Clara’s Great Depression POORMAN’S MEAL & Potato Peel Chips | HARD TIMES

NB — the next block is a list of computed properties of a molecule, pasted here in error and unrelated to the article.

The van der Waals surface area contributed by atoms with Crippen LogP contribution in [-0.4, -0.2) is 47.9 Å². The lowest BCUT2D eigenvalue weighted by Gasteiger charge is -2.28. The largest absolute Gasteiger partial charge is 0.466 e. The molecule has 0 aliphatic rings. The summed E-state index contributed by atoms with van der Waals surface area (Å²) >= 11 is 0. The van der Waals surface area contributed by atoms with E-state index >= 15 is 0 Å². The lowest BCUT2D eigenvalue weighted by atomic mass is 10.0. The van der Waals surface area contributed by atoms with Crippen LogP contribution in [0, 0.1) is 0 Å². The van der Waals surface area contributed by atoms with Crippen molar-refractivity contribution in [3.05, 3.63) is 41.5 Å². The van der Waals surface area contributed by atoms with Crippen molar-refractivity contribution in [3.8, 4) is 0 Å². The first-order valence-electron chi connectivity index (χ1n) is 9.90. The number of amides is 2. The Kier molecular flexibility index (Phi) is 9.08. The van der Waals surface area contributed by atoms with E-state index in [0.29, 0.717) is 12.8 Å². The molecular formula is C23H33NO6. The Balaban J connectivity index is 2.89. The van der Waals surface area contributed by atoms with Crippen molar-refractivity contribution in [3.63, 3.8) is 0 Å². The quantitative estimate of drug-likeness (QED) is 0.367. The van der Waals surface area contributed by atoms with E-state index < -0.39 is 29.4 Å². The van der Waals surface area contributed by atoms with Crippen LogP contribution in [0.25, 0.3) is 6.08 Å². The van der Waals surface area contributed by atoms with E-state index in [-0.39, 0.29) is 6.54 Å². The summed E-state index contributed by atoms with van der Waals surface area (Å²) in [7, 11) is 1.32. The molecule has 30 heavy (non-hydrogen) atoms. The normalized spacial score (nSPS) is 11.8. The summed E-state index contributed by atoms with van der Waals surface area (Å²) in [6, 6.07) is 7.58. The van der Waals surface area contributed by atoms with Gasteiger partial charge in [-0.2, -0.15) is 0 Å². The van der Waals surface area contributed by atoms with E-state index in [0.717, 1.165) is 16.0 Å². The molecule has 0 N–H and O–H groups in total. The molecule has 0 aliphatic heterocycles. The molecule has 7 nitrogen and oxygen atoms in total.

Hello, my beautiful lovelies! It’s Emmy. Welcome back to another episode of Hard Times where I explore food and recipes from times of food scarcity. So today I’m going to be revisiting our dear friend Clara and her Great Depression recipes. If you haven’t seen or met Clara, I shall put a link down below to her channel. And Clara, of course, has since passed but her legacy lives on through these videos and recipes. And today I am going to be making her Poor Man’s Meal. So this recipe comes from a time in American history where things were not available. There was no money. There was not a lot of food. But Clara said there were a lot of potatoes. Her father would buy sacks and sacks of potatoes. And they ate potatoes in all different ways. So Clara was no different than many of our grandmothers. She doesn’t include any recipe amounts She kind of just goes by feel. So I’m gonna give you my rough estimate of what she used. So here are three very large Yukon Gold potatoes. In her video, she uses Russet potatoes, I believe. She doesn’t say, but based on what they look like, they look like Russet potatoes, but I happen to have these on hand, so I don’t think Clara would mind if I use these. So first things first, we’re going to peel them using a vegetable peeler. So I’m gonna save these peels — I’m going to use them in another recipe. I’m going to make potato skin crisps, or chips. And this is a recipe for wartime rationing. And Clara shares while she’s peeling the potatoes that even if the potatoes were bad they’d still use them. They’d just cut away the bad portion, and just used the remaining because nothing went to waste Clara said that she didn’t finish high school because she didn’t have socks. She couldn’t afford clothing. So she stopped going to school. This is the episode where Clara also shares a story of her garden, and a neighbor who came with a shopping bag, and decided it was okay to take food from her garden without asking. Clara even says that if she had asked, she would have just given her the food. But just to go in to take people’s things without asking, without putting in any work. That was just insulting. Okay, so three potatoes — I’m going to reserve these skins. And now we’re going to cube these into about half inch pieces. I normally cube my potatoes like this — slice them with my big knife; and then, you know, make sticks; and then crosswise, to get cubes. But what I noticed Clara doing in the video was she actually used a small knife, and she would cut directly into her pan. So just using a paring knife like this, she would just cut directly into the pan like that. I don’t know if it would just save countertop space — and just cook cutting directly into a pan? But I thought I’d try that a technique. It works just fine. You don’t want the knife to be too sharp, because I think you would cut your thumb pretty easily. I guess a lot of people could be doing this at the same time, too — if you’re…got a whole bunch of people helping to make dinner — not a whole bunch of people, but just an assistant/sous chef to kind of just help you cut up the potatoes. You could both cut into the pan Nice! So I’m going to do this for all three potatoes…. So something that I noticed in Clara’s video is that she put everything into a cold pan. The pan is not heated; she doesn’t out any oil in it; she just puts the potatoes and the onions in a cold pan; adds some oil; and then heats it up. So, I’m gonna do it just as she does. So there are my potatoes…. Medium heat now; and add some oil; she puts quite a lot of oil in her potatoes; and that’s probably part of the reason why it tastes so good. So I probably glugged in there a good three or four tablespoons of oil. And like here potatoes, she cut the onions directly into the pan as well. Maybe I will use the entire onion — there’s a lot of potatoes in there. Okay. Stir this. Make sure everything is coated with oil. I’m going to add another glug of oil, cuz I think the trick is not…. to put too little oil. Otherwise potatoes will stick. I’m using a heavy cast iron pan for this — thought it would be appropriate for a Great Depression recipe. Although I love cast iron, If you have any questions about cast iron, I do have a cast iron video about how to take care of it; how to restore it; and I’ll put that link down below in case you missed that episode. Alright, so I’m just gonna let that cook. So while that continues to fry, I’m gonna slice up my hot dogs; and Clara cuts them very, very thinly — make sense cuz you want to stretch out the meat. She cut them in just little coins. So we’re gonna allow the potatoes and the onions to caramelize a bit and brown before we add the hot dogs. The hot dogs, of course, are already cooked. They don’t need any time really to cook; they’ll brown up a little bit, but mostly we’re just cooking their potatoes here. So while the potatoes and onions are cooking, I’m going to take the potato skins that we reserved, and I’m going to make chips, or crisps. I found this recipe from Granny Doris — I’ll put the link down below if you are interested in seeing that. So on a baking sheet, I’m going to use a little bit of parchment paper, and I’m going to put a little bit of oil; And then I’m going to distribute my peels. Okay. The oven is heating…. And I’m gonna toss them for good measure to make sure everything is coated. And we’re going to be making crisps, as they call them in the UK, or chips as we call them here in the US. It’s going to be a little snack. Okay. Now we’re going to liberally salt these with a little bit of kosher salt, and pepper. Now we’re gonna pop these into a four hundred degree oven and let them bake about ten minutes, or until they’re nice and crispy. All right. Here we go. So the potatoes have been cooking now for about ten to twelve minutes, and they’re softening up. And now I’m going to add a little bit of water… to help them cook a little bit more. So, at this point, I’m also going to add the hot dogs. Friendly with the potatoes…. Clara also adds a little bit of tomato sauce as well. This is just right out of a jar. She said it’d help give it a little sauce. My potatoes are tender… And we are done. So, in a skillet, that took about a half an hour to cook. Time to tuck into the Poor Man’s Meal! All righty here it is! Looking beautiful! Can’t wait to taste this. This goes out to you Clara — the Poor Man’s Meal. Get a little bit of hot dog; a little bit of onion; everything on that. All right. Itadakimasu! Mm-hmm. And that’s delicious. Mm-hm. Soft potatoes — whoops! *oven timer beeping* Soft, well-cooked potatoes that are a little bit caramelized; onions have caramelized completely and so they’re nice and sweet; need to get a little bit of hot dog in there both for protein, but a little bit of smokiness as well. Basically this meal is a dish of home fries — something that you might find out a greasy spoon, or a diner. Except they probably wouldn’t put hot dogs, would they? It’s good, but I think one thing that would make it even better…. is a little bit of hot sauce. So I’m gonna do that, ‘cuz this reminds me of breakfast and I love hot sauce on my breakfast. Mm-hmm. Potatoes. Hot sauce. Mmm! YUM! So there you have it: Clara’s Poor Man’s Meal. Absolutely delicious! All right, so here are the potato skin chips and they have… toasted very nicely. And they’ve crisped up. I put these in a four hundred degree oven for about fifteen minutes. And they look lovely. Be careful not to overcook them. They are very, very, very thin because there are potato skin peelings, after all. All right. Let’s give those a go! Delicious! Very pleasantly thin and crisp: similar to a potato chip, but a little bit different. Not as like shatteringly crisp, but crisp nonetheless. They have a delicious potato earthy flavor; nicely seasoned with salt and pepper. Delicious! The one drawback is that there is a good amount of oil in this, and this would be definite extra calories, but I love the idea of not letting things go to waste: the frugality. Love that! Makes us appreciate what we’ve got, right? Mm. That was a really crisp one. Nice. So there you have it: another Hard Times episode; another lovely Clara recipe. Let me know in the comments down below if there any other recipes you’d like me to taste: Clara, or historical, or otherwise. I am having so much fun with this series, because I’m learning so much about the human existence; the fortitude; the resourcefulness; the human will and soul that goes into survival; and making do. Love it. Love it. It’s inspiring. Alright, I hope you guys enjoyed that one! I hope you guys learned something. Share this video with your friends; follow me on social media; and I shall see you in my next one. Toodaloo! Take care. Bye! So attractive.